Responsible for some of the most instantly recognizable product lines to come out of Great Britain in the past two decades, Cath Kidston’s global empire is always expanding at a rapid rate.
The ‘new Laura Ashley’, who in the early nineties described her business as a “glorified junk shop,” currently has more than 75 stores worldwide, including over 30 in Asia. Japan, in particular, has become an increasingly important market for her company in recent times and Kidston is certain that there is a lot more potential for growth here.
“I believe there is a great synergy between England and Japan,” Kidston tells Weekender. “Both countries very much appreciate tradition and all the quirky details that come with it. We also both have a lively sense of happiness, cuteness and humour; qualities I always have in mind when working on our product ranges. Perhaps that is why we have built up such a sound Japanese customer base.”
It was music that first brought her out here back in the eighties. Her husband, Hugh Padgham, is one of the UK’s most famous record producers (he has worked with Paul McCartney and The Police) and Kidston would often accompany him on his business trips to the Far East. She fell in love with the place back then and she now sees it as being “almost like a second home,” which she visits once or twice a year. “I have huge admiration for Japan and always find my visits inspirational.”
She is treated as a massive celebrity when in Japan, which is hardly surprising considering how popular her goods have become. Japanese ladies, mainly, from all generations – though particularly the 30-somethings – have really taken to her polka-dot and floral designs. Licensed to Sanei International, there are currently around 20 Cath Kidston stores in the country, but she is looking to more than double that over the next few years.
“Japan has had a long association with my business, which is now nearly 20 years old – Japanese customers came to my first ever shop from the very early days. We have always grown our Japanese stores organically, looking at various locations across the country. Around 50 stores seems to be right but this will be a gradual process, based on demand.”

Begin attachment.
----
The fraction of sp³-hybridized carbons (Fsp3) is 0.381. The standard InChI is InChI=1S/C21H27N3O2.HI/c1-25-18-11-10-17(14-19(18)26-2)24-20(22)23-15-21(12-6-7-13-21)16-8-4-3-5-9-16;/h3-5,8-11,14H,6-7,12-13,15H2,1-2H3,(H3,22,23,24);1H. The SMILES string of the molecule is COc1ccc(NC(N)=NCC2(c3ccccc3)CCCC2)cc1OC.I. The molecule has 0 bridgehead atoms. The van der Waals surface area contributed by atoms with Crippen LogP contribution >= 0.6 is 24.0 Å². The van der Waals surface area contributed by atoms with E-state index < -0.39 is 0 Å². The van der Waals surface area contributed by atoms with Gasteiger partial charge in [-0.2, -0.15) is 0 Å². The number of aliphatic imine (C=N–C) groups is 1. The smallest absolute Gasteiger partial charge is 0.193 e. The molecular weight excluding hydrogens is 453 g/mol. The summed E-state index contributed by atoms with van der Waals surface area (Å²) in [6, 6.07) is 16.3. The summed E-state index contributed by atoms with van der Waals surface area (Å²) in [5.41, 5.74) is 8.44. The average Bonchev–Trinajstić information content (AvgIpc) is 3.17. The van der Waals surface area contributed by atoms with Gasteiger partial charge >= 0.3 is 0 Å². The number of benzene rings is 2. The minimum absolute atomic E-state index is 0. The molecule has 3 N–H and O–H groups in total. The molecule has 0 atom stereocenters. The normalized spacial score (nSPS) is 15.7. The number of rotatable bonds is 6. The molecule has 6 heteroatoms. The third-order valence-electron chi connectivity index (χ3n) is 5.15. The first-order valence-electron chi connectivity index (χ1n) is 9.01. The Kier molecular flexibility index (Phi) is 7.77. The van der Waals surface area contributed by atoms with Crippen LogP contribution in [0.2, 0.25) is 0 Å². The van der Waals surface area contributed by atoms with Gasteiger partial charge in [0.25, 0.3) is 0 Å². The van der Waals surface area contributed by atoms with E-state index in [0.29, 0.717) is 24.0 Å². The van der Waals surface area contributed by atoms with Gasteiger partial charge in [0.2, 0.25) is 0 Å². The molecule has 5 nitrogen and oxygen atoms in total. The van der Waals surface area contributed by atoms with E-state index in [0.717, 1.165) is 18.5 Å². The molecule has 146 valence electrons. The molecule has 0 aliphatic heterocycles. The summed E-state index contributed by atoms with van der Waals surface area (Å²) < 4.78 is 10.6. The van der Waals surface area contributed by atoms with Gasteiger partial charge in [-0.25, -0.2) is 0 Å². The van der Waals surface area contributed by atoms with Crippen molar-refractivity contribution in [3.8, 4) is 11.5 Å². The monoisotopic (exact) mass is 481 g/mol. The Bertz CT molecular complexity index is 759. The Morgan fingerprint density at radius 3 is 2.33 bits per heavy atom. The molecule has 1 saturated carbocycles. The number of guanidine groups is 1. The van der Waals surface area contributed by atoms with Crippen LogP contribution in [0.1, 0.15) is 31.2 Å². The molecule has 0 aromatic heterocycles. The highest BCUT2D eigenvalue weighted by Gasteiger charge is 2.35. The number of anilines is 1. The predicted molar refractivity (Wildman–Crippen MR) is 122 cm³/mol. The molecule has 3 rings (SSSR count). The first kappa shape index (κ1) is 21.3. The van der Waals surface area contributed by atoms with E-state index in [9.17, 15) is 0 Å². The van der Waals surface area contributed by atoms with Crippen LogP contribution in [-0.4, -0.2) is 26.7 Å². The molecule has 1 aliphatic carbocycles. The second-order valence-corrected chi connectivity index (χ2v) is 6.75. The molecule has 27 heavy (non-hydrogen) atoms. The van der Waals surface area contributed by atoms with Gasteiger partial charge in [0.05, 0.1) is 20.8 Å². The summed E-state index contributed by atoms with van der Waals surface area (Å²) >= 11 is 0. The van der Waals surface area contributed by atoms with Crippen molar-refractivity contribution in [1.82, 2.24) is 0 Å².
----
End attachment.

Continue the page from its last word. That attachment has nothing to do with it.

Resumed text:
The brand has become so big here that Kidston decided Japan would be the ideal country to launch her first cafe. Located in Tsujido-Shonan, in Kanagawa, it serves up a traditional English menu, including a cream tea set, scones and an English breakfast. Naturally, the décor is cute and colourful, while the plates and cups are all original Cath designs.
“I have always dreamed of having a café and was thrilled that we had the opportunity to create one in Shonan,” she says. It’s great to be near the sea, for Kidston. “It is the ideal location and we are delighted with the concept. It was exciting for me that the first Cath’s Café opened in Japan and as it has been so popular we are now planning to take the idea over to the UK!”
Kidston is clearly very confident about the future of the company as it approaches its 20th anniversary, though that hasn’t always been the case. She was originally reluctant to start her own business but, after some some encouraging words from interior designer Nicky Haslam, she decided to open her first shop in Notting Hill in 1993.
“Nicky was a real inspiration to me. Before I arrived in his studio I had only worked in other people’s shops but he was very supportive of me and gave me tremendous encouragement to design. He is the person I credit with giving me the confidence to start my own business.”
Operating without debt, progress was initially steady rather than spectacular. Things have certainly changed in recent years however, with sales exploding. Cath Kidston ended the financial year 2011 with a turnover of 69 million pounds, compared with just 12 million five years ago, an incredible increase at a time when many retailers have suffered losses due of the financial crisis and consumer uncertainties. Her success hasn’t just been confined to the UK and Japan. She also has shops in Korea, Thailand and Taiwan, while she is hopeful of opening further outlets in China and Hong Kong. She is unlikely to stop there though as her empire continues to grow. In this age of economic uncertainty, it would seem that, for the queen of the floral print, the future is rosy.
By Matthew Hernon